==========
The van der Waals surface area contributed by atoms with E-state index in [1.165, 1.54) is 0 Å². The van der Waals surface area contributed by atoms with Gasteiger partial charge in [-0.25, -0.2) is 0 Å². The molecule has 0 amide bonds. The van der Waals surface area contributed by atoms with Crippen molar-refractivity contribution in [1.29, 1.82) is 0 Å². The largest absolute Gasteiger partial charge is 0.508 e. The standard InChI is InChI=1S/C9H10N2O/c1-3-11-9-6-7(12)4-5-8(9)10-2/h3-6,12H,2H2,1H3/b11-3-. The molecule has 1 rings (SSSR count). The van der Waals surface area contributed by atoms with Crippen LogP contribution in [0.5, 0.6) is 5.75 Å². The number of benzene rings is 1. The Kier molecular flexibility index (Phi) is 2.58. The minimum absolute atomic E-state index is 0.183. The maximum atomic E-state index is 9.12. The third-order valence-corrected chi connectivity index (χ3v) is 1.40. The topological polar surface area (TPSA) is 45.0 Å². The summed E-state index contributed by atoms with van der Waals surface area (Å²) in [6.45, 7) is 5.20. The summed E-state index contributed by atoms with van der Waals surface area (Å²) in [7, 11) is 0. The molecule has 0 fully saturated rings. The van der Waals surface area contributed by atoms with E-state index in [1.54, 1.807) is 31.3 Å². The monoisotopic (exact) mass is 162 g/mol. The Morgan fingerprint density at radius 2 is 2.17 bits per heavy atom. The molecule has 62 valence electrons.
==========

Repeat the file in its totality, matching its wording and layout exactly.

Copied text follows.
The van der Waals surface area contributed by atoms with E-state index in [1.165, 1.54) is 0 Å². The van der Waals surface area contributed by atoms with Gasteiger partial charge in [-0.25, -0.2) is 0 Å². The molecule has 0 amide bonds. The van der Waals surface area contributed by atoms with Crippen molar-refractivity contribution in [1.29, 1.82) is 0 Å². The largest absolute Gasteiger partial charge is 0.508 e. The standard InChI is InChI=1S/C9H10N2O/c1-3-11-9-6-7(12)4-5-8(9)10-2/h3-6,12H,2H2,1H3/b11-3-. The molecule has 1 rings (SSSR count). The van der Waals surface area contributed by atoms with Crippen LogP contribution in [0.5, 0.6) is 5.75 Å². The number of benzene rings is 1. The Kier molecular flexibility index (Phi) is 2.58. The minimum absolute atomic E-state index is 0.183. The maximum atomic E-state index is 9.12. The third-order valence-corrected chi connectivity index (χ3v) is 1.40. The topological polar surface area (TPSA) is 45.0 Å². The summed E-state index contributed by atoms with van der Waals surface area (Å²) in [6.45, 7) is 5.20. The summed E-state index contributed by atoms with van der Waals surface area (Å²) in [7, 11) is 0. The molecule has 0 fully saturated rings. The van der Waals surface area contributed by atoms with E-state index in [1.54, 1.807) is 31.3 Å². The monoisotopic (exact) mass is 162 g/mol. The Morgan fingerprint density at radius 2 is 2.17 bits per heavy atom. The molecule has 62 valence electrons.